Issue Date: September 15, 2008
SCIENTISTS AT CORNELL UNIVERSITY have created a "synthetic tree" microfluidic device that mimics transpiration, the process by which a plant pulls water through its roots and up to its leaves.
In transpiration, evaporation of water through the leaves creates a large negative pressure (tension in the liquid) that drives the process. The analogous large negative pressures generated in the microfluidic device suggest that other processes requiring large pressure differences, such as high-performance liquid chromatography, could be performed in microfluidic devices without external pumps.
Assistant professor of chemical and biomolecular engineering Abraham D. Stroock and graduate student Tobias D. Wheeler defined the minimum requirements for transpiration as a water-filled conduit coupled to its surroundings by two membranes. The challenge, Stroock says, was finding the right material for the membranes that separate the bulk water inside the plant from the water in the atmosphere or soil.
"The breakthrough was finding the material that could place the liquid in equilibrium with subsaturated phases of water," he says. "That's the step that generates these negative pressures and drives the liquid through the so-called plant."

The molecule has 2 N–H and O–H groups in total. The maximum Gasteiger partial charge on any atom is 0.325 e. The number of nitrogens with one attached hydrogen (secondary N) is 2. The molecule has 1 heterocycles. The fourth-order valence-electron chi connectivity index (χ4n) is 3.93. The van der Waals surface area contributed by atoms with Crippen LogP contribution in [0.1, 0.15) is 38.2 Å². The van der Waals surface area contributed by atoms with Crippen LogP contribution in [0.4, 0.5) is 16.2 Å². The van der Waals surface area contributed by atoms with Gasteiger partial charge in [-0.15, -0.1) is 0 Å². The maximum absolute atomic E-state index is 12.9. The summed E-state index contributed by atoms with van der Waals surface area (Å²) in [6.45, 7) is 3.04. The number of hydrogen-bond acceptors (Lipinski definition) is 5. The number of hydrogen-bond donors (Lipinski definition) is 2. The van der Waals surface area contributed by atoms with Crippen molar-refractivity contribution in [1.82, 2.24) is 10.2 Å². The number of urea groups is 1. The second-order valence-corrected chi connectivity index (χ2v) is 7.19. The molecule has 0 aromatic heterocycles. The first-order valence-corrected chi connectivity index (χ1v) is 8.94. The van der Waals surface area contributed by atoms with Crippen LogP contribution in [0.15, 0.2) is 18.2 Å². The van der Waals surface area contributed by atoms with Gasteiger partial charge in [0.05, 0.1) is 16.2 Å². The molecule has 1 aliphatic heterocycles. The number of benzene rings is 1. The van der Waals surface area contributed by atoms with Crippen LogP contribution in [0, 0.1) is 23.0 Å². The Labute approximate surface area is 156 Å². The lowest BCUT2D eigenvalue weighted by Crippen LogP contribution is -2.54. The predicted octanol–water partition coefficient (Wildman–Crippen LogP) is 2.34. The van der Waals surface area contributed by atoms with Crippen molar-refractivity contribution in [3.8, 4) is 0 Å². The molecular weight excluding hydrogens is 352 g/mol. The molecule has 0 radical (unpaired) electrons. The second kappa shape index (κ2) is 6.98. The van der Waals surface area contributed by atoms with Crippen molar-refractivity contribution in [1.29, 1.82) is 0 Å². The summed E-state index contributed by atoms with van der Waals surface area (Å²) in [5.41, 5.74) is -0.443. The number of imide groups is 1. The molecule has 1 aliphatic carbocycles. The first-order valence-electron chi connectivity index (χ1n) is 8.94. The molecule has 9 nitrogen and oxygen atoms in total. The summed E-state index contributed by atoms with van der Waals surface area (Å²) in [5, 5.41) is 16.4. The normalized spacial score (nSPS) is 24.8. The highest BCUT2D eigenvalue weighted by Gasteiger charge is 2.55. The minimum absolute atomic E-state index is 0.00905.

The breakthrough material turned out to be a poly(hydroxyethyl methacrylate) hydrogel. From this hydrogel the team built synthetic trees consisting of "leaf" and "root" networks, each with 80 microchannels of various lengths arranged in a circle, connected by a single "trunk" microchannel (Nature 2008, 455, 208).
"For simplicity, we built this entire network from the root region through the trunk to the leaf region all in a single material," Stroock says. "The architecture allows us to separate the root from the environment of the leaf."
Because they are separated, the leaf and root networks can experience different water environments. Plant roots are typically in a wetter environment than plant leaves. The water then spontaneously follows the chemical potential gradient from the roots to the leaves. Stroock and Wheeler achieved pressures in the microdevice of about −70 atm.
Under these conditions the water is metastable, meaning that it is prone to vaporization. "Our method opens up a new route to study the metastable state of liquids under tension," Stroock says. "Even for water, the world's most studied substance, the most basic thermodynamic and kinetic properties have never been mapped in this regime."
The work is a "significant development," says Pablo G. Debenedetti, professor of chemical engineering at Princeton University. "It shows how, taking inspiration from nature, it is possible to engineer the reliable, safe, and efficient handling of metastable liquids. The work is remarkable because of the very satisfying way in which it combines a solid grounding in thermodynamics, appreciation for the mechanism of water transport in vascular plants, and clever selection and microfabrication of a synthetic material so as to mimic the action of a tree's root, xylem, and leaves."
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